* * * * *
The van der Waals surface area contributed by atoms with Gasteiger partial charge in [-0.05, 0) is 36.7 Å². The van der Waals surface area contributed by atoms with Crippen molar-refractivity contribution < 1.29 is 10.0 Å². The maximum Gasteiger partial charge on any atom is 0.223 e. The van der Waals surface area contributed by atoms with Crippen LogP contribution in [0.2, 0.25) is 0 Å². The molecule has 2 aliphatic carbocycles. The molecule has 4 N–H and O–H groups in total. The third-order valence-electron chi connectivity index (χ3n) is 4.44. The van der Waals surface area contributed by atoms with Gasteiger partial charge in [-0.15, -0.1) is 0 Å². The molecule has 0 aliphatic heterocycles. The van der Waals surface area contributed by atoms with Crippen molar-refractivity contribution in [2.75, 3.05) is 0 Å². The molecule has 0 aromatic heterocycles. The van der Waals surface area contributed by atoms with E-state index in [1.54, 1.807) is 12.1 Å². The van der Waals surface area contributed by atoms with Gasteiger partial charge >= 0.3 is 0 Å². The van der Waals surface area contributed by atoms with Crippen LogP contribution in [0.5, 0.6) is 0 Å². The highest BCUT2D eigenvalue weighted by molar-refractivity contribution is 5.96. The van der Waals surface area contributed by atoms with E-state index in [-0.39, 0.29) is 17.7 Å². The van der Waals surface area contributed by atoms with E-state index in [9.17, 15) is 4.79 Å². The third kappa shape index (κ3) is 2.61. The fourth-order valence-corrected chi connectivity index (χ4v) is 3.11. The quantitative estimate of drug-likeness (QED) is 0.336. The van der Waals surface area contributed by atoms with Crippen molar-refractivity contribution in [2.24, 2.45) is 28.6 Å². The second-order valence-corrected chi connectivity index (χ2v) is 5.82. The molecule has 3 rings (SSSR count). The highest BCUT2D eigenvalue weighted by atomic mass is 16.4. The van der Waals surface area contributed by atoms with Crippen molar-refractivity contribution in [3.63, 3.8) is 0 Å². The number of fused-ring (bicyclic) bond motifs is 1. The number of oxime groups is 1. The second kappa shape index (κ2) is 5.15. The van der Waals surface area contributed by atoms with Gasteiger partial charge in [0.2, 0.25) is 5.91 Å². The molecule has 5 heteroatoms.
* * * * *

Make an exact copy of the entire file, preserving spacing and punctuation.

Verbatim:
The van der Waals surface area contributed by atoms with Gasteiger partial charge in [-0.05, 0) is 36.7 Å². The van der Waals surface area contributed by atoms with Crippen molar-refractivity contribution < 1.29 is 10.0 Å². The maximum Gasteiger partial charge on any atom is 0.223 e. The van der Waals surface area contributed by atoms with Crippen LogP contribution in [0.2, 0.25) is 0 Å². The molecule has 2 aliphatic carbocycles. The molecule has 4 N–H and O–H groups in total. The third-order valence-electron chi connectivity index (χ3n) is 4.44. The van der Waals surface area contributed by atoms with Gasteiger partial charge in [-0.15, -0.1) is 0 Å². The molecule has 0 aliphatic heterocycles. The van der Waals surface area contributed by atoms with Crippen molar-refractivity contribution in [2.75, 3.05) is 0 Å². The molecule has 0 aromatic heterocycles. The van der Waals surface area contributed by atoms with E-state index in [1.54, 1.807) is 12.1 Å². The van der Waals surface area contributed by atoms with Gasteiger partial charge >= 0.3 is 0 Å². The van der Waals surface area contributed by atoms with Crippen LogP contribution in [0.5, 0.6) is 0 Å². The highest BCUT2D eigenvalue weighted by molar-refractivity contribution is 5.96. The van der Waals surface area contributed by atoms with E-state index in [-0.39, 0.29) is 17.7 Å². The van der Waals surface area contributed by atoms with E-state index in [9.17, 15) is 4.79 Å². The third kappa shape index (κ3) is 2.61. The fourth-order valence-corrected chi connectivity index (χ4v) is 3.11. The quantitative estimate of drug-likeness (QED) is 0.336. The van der Waals surface area contributed by atoms with Crippen molar-refractivity contribution in [2.24, 2.45) is 28.6 Å². The second-order valence-corrected chi connectivity index (χ2v) is 5.82. The molecule has 3 rings (SSSR count). The highest BCUT2D eigenvalue weighted by atomic mass is 16.4. The van der Waals surface area contributed by atoms with Crippen molar-refractivity contribution in [3.63, 3.8) is 0 Å². The number of fused-ring (bicyclic) bond motifs is 1. The number of oxime groups is 1. The second kappa shape index (κ2) is 5.15. The van der Waals surface area contributed by atoms with Gasteiger partial charge in [0.2, 0.25) is 5.91 Å². The molecule has 5 heteroatoms.